Days of the week

I read a great book a few years ago that explained the names of the days of the week. The book was The Clock We Live On by Isaac Asimov. Then today I read a post at Daily Writing Tips that covered the material again. I just think it is fascinating to see where the names of the days of the week come from, especially as you see it in different languages. Since I know Spanish and English, I will explain them here. If you know another language and how the days are named, then please leave a comment so we can see how they compare. I know there are similarities in different languages.

As a quick primer the names in English and Spanish are:

  • Sunday — Domingo
  • Monday — Lunes
  • Tuesday — Martes
  • Wednesday — Miércoles
  • Thursday — Jueves
  • Friday — Viernes
  • Saturday — Sábado

The book explained (if I remember right) that originally the days of the week had names reflecting celestial objects. That has changed over time and languages. Each object was dominant in the first hour of the day. The cycle is Saturn, Jupiter, Mars, Sun, Venus, Mercury and Moon. Each hour is controlled or dominated by that object. Starting at Saturn and counting through the cycle until you reach the 25th hour, and the start of the next day, you land on the Sun. Then through the cycle again, the 25th hour starts the next day dominated by the Moon. Through the week you get Sun, Moon, Mars, Mercury, Jupiter, Venus then Saturn again.

Sunday started with the sun. In Spanish it is Domingo which comes from the Latin Dies Dominica (Lord’s day).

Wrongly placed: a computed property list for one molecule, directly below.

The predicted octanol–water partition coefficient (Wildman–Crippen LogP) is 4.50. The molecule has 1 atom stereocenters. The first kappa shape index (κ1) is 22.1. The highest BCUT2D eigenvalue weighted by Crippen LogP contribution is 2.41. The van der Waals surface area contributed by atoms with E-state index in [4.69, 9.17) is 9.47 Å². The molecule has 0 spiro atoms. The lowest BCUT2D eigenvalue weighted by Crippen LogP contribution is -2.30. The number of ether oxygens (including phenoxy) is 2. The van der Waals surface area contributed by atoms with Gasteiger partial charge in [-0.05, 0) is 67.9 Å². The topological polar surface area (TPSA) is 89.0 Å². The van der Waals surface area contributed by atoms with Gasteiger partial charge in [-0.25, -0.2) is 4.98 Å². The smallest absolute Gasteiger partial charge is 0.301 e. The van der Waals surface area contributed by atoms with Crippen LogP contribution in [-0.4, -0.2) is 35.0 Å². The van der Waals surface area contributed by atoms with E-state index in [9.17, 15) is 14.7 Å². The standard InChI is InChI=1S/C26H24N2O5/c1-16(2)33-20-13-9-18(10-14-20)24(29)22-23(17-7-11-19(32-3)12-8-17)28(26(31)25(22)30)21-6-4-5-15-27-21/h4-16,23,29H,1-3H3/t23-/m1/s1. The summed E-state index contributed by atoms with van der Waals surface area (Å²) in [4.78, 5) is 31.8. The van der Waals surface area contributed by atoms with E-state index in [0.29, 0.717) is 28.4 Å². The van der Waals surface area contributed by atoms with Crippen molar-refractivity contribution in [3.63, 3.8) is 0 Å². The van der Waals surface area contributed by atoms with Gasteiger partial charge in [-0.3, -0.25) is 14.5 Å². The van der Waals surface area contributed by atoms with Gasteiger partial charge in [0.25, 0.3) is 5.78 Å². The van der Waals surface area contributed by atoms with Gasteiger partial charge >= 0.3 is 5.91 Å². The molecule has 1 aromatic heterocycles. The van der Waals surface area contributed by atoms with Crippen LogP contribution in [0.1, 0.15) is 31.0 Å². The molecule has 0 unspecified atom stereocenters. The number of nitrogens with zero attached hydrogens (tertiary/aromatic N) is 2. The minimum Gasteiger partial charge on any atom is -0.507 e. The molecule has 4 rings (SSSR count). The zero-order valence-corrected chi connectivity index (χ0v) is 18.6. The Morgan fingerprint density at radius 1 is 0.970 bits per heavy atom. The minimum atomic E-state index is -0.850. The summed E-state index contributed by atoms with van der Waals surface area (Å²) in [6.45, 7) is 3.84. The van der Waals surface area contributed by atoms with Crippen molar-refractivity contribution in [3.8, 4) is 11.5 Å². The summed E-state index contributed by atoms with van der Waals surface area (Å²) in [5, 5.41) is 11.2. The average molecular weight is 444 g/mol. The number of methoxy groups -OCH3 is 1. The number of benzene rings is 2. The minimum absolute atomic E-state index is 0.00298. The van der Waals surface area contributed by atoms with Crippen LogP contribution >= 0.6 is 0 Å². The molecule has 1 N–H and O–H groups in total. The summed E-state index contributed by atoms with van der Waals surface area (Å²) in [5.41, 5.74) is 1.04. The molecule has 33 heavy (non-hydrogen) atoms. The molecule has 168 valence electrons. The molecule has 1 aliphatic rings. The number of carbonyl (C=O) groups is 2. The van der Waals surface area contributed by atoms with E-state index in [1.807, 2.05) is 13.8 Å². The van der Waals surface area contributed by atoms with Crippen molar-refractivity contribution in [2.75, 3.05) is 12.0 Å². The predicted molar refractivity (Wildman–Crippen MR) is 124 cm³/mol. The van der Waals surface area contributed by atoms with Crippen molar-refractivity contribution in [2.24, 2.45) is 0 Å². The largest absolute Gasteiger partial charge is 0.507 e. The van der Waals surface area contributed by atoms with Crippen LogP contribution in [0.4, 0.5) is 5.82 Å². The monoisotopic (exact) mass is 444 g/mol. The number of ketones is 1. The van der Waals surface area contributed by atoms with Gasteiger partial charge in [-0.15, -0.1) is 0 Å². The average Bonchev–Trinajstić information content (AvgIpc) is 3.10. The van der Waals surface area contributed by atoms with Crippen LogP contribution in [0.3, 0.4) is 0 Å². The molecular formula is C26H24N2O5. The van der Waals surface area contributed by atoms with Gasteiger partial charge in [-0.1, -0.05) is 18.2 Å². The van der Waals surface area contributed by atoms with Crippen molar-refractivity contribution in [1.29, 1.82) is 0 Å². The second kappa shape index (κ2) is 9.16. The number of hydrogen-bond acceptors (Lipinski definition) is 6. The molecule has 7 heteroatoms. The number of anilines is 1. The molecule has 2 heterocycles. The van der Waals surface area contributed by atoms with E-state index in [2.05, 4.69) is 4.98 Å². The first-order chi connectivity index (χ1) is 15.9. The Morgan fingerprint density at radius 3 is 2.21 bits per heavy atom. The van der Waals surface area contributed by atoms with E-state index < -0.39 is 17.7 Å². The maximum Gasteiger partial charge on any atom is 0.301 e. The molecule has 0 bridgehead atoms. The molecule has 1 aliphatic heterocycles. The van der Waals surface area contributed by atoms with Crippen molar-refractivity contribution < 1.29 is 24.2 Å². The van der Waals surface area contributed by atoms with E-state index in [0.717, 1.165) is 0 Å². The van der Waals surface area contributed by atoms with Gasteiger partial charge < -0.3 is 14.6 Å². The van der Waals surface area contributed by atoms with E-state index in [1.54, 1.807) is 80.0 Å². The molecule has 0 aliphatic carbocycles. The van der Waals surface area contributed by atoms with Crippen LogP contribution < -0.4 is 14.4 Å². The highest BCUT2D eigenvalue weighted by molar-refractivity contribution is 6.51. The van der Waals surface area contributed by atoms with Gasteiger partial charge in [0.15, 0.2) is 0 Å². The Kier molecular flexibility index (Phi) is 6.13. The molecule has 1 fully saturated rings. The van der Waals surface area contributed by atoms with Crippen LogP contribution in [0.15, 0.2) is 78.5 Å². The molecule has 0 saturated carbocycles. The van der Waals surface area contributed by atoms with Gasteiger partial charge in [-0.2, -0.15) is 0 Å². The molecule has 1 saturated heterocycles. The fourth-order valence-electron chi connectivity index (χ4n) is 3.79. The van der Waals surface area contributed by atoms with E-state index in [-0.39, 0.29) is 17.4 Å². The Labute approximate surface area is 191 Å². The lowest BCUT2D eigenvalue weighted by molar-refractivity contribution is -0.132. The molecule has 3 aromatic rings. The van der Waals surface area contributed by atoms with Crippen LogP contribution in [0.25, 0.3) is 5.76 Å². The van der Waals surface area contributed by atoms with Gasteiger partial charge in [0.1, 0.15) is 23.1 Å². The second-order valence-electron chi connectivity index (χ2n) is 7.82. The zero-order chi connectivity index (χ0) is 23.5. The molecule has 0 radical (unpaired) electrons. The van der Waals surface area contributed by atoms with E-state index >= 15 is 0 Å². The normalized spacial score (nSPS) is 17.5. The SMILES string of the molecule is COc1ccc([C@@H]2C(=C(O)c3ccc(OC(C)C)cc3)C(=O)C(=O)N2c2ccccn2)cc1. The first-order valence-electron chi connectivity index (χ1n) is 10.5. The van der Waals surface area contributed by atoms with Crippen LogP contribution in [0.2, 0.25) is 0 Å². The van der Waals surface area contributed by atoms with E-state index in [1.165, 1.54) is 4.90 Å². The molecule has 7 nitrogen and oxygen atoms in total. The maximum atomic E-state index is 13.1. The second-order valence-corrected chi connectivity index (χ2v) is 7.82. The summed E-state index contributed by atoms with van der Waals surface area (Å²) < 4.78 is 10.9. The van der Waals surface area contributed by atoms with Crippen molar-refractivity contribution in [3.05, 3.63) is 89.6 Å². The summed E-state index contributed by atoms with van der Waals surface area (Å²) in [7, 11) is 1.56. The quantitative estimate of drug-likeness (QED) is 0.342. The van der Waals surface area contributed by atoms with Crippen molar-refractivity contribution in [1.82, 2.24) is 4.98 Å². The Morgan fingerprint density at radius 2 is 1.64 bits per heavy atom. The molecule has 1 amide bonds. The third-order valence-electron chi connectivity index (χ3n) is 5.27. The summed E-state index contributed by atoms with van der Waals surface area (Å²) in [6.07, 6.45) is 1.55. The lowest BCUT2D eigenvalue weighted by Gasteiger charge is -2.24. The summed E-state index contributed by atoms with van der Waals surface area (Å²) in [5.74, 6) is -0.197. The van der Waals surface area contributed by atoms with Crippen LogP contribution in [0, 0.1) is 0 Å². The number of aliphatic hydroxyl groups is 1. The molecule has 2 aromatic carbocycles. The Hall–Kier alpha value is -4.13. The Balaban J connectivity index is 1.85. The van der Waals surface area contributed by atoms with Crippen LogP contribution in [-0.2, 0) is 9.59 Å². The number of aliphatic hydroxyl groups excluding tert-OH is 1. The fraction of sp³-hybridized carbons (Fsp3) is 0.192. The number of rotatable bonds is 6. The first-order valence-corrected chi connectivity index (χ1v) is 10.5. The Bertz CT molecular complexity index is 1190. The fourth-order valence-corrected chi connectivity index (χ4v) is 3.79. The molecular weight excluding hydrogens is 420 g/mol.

Monday is the moon. Moon in Spanish is luna. Lunes is the Spanish word for Monday.

Tuesday is a bit convoluted, but it comes from Mars, the god of war. The reason it gets lost in the translation is we take Tuesday from the Germanic god of war, Tiu or Tiwa. In Spanish the day is Martes which comes from the planet Mars which is Marte. The relationship to Tiu, or Tiwa, is that Mars is the god of war.

Wednesday comes from the Germanic god, Woden. It is a bit of a stretch to make Woden and Mercury connect to one another. Suffice it to say that the English Wednesday is named after Woden and the Spanish Miércoles is named after Mercury.

Thursday is named after the god of thunder, Thor. In Spanish it is Jueves and is named after Jupiter who was a Roman god whose power came from his thunderbolt, and thus the connection between Thor and Jupiter.

Friday gets its name from Freya, the Teutonic goddess of love. Viernes in Spanish comes from Venus,  which is the Roman goddesss of love.

Saturday gets its name from the planet Saturn in English whereas the Spanish Sábado comes from the word sabbath.

The book, The Clock We Live On is very interesting. It not only talked about the days of the week, but why the day is broken into 24 hours and how different words came to be used the way they are. I specifically remember that ‘minute’ gets its name because it is a small part of an hour (Latin minuta = small part of something). And ‘second’ gets its name because it was the second division of the hour. I am serious, that is really where the name comes from. Pretty lame, huh?

Unfortunately the book is not available new. You can dig around at Amazon and find it used.

5 thoughts on “Days of the week”

  1. This is a very interesting post. I had never really thought about where the days of weeks came from… so that’s pretty cool. Neat to see how the Spanish really is similar to the Greek/Roman themes of the days…

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